If you notice any of these symptoms, we recommend getting in touch with an HVAC contracting company. AC issues can be difficult to diagnose correctly without opening up the unit and looking around inside, and the cost of hiring a professional is extremely low when compared to the cost of new parts or a replacement air conditioner.

 

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When Should You Have Your AC Coils Cleaned?

“When should I clean my AC coils?” is a fairly common question for HVAC technicians, and the answer will depend a little bit on where you live and other specifics of your situation. First things first – if you do recognize any of the symptoms of a dirty coil from the previous section, you should have it cleaned right away. You really can’t be too careful when it comes to preventative maintenance, and acting quickly can save you a lot of money down the road. However, as long as you keep up with your regular maintenance schedule and take good care of your air conditioner, you really shouldn’t encounter too many problems until the unit is 10 years old or so. AC units are built to be fairly durable, and they can run for a long time if properly taken care of.

 

In general, we recommend having your coils cleaned as part of a regular maintenance appointment about once a year or so. There are a bunch of different maintenance operations that work well on a yearly schedule, so bundling them all into a single appointment is the smartest way to go. During a maintenance appointment, an HVAC technician will clean every part of the unit, including the coils, as well as check the refrigerant levels and top them off.

 

If you live in a city with a lot of smog in the air, or somewhere especially dusty, you might want to consider cleaning the coils twice a year instead of just once. You might be surprised how quickly dust can build up inside an air conditioner when you live in the desert. You can also help keep things running smoothly by using a brush to gently clear away any big chunks of dirt or grime every month or two.

 

How Does the Process of Coil Cleaning Work?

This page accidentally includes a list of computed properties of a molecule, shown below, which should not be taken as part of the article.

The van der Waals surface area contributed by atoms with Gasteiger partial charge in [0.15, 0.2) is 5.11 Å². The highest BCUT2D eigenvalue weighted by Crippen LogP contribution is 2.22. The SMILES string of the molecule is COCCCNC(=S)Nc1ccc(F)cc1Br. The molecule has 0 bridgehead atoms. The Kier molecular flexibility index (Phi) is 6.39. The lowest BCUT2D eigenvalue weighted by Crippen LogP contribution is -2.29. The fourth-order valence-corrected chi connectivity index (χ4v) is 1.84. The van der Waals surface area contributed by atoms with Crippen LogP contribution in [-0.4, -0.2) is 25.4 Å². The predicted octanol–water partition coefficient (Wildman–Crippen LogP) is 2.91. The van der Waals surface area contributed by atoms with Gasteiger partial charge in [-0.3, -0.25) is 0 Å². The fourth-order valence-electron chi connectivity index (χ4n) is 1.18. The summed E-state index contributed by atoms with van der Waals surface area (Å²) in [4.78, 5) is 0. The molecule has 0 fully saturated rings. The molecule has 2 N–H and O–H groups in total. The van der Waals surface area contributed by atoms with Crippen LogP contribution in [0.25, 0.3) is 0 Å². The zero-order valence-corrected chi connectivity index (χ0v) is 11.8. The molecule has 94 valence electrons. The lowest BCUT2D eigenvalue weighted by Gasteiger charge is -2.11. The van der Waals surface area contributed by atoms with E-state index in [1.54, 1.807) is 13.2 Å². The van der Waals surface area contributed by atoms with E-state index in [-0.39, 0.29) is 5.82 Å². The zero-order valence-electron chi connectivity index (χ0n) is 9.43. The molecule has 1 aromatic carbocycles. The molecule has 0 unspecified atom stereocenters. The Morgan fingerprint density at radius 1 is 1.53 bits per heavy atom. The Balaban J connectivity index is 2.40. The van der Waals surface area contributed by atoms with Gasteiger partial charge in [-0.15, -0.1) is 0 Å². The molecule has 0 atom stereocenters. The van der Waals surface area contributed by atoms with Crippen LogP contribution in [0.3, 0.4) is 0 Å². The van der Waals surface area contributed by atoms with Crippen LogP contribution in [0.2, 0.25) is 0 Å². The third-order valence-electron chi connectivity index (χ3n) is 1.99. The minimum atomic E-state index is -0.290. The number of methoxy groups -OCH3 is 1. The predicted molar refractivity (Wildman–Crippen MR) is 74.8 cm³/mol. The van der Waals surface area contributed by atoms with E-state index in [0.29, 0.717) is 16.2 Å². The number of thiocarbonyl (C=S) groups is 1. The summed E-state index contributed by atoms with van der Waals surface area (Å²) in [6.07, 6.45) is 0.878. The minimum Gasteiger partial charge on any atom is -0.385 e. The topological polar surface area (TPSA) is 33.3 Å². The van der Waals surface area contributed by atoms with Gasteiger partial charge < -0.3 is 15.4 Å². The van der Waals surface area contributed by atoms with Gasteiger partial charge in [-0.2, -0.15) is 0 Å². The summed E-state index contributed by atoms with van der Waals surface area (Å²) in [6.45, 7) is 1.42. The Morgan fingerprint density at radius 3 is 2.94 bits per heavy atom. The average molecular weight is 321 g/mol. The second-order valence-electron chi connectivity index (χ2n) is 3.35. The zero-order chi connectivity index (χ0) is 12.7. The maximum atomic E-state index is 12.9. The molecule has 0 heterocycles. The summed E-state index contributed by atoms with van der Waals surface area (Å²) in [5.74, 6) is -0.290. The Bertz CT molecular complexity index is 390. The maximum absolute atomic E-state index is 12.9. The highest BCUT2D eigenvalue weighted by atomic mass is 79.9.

How air conditioning maintenance works is often pretty complicated, but cleaning the coils is a relatively easy procedure that you can do yourself if you don’t mind opening up the unit and finding the right parts. If you have a split-system air conditioner with two different units, each unit has one of the coils. The evaporator coil is located in the indoor unit and can be reached by removing an access panel, although each model is slightly different. If you’re having trouble finding the coils, you should check the manual that came with your air conditioner. The condenser coil is in the outside unit, usually wrapped around the other components inside.

 

One easy way to clean the coils is by using compressed air to blow away any dust or dirt built up on the metal. This is a fast and very effective way to clean the coils, however, you should be very careful to blow the air straight down through the coils instead of at an angle. The fins that make up the coils are extremely thin and can be bent by the force of compressed air. If you have a small shop-vac, you can use that to collect any bits of dust that are blown from the coils onto the bottom of the unit. Finally, you can spray the coils with a mix of water and a mild household cleaner to pick up any tough grime that wasn’t blown away by the air. Let the cleaner sit for a few minutes before gently washing it away with a hose or just letting it drain naturally.

 

If you’d rather let a professional handle the cleaning process, you can give Valley Comfort Heating & Air a call. We’ve been providing Napa, Sonoma, and Marin Counties with HVAC service for years and have more than enough experience to handle any problem you might run into with your air conditioner unit.